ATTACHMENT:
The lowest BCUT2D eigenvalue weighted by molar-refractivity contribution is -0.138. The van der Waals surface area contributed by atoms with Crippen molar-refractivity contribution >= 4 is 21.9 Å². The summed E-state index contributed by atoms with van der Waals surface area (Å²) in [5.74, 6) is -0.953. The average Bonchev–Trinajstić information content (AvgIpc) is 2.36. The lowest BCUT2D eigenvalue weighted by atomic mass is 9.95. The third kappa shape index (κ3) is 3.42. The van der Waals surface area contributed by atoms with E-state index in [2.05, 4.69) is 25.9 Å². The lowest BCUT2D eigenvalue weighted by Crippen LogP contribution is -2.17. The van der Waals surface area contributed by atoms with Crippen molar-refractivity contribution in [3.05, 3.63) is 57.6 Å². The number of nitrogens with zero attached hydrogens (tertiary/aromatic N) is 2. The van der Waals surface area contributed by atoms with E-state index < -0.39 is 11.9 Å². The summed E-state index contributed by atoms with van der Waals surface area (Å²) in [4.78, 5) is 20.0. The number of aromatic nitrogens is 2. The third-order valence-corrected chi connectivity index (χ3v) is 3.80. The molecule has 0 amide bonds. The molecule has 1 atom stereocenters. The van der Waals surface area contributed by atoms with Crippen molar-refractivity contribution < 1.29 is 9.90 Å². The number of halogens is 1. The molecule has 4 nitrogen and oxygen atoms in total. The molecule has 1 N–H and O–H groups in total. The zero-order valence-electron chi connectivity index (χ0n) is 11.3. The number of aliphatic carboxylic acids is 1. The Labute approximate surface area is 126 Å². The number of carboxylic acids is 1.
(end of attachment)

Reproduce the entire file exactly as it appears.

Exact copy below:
The lowest BCUT2D eigenvalue weighted by molar-refractivity contribution is -0.138. The van der Waals surface area contributed by atoms with Crippen molar-refractivity contribution >= 4 is 21.9 Å². The summed E-state index contributed by atoms with van der Waals surface area (Å²) in [5.74, 6) is -0.953. The average Bonchev–Trinajstić information content (AvgIpc) is 2.36. The lowest BCUT2D eigenvalue weighted by atomic mass is 9.95. The third kappa shape index (κ3) is 3.42. The van der Waals surface area contributed by atoms with E-state index in [2.05, 4.69) is 25.9 Å². The lowest BCUT2D eigenvalue weighted by Crippen LogP contribution is -2.17. The van der Waals surface area contributed by atoms with Crippen molar-refractivity contribution in [3.05, 3.63) is 57.6 Å². The number of nitrogens with zero attached hydrogens (tertiary/aromatic N) is 2. The van der Waals surface area contributed by atoms with E-state index < -0.39 is 11.9 Å². The summed E-state index contributed by atoms with van der Waals surface area (Å²) in [4.78, 5) is 20.0. The number of aromatic nitrogens is 2. The third-order valence-corrected chi connectivity index (χ3v) is 3.80. The molecule has 0 amide bonds. The molecule has 1 atom stereocenters. The van der Waals surface area contributed by atoms with Crippen molar-refractivity contribution < 1.29 is 9.90 Å². The number of halogens is 1. The molecule has 4 nitrogen and oxygen atoms in total. The molecule has 1 N–H and O–H groups in total. The zero-order valence-electron chi connectivity index (χ0n) is 11.3. The number of aliphatic carboxylic acids is 1. The Labute approximate surface area is 126 Å². The number of carboxylic acids is 1.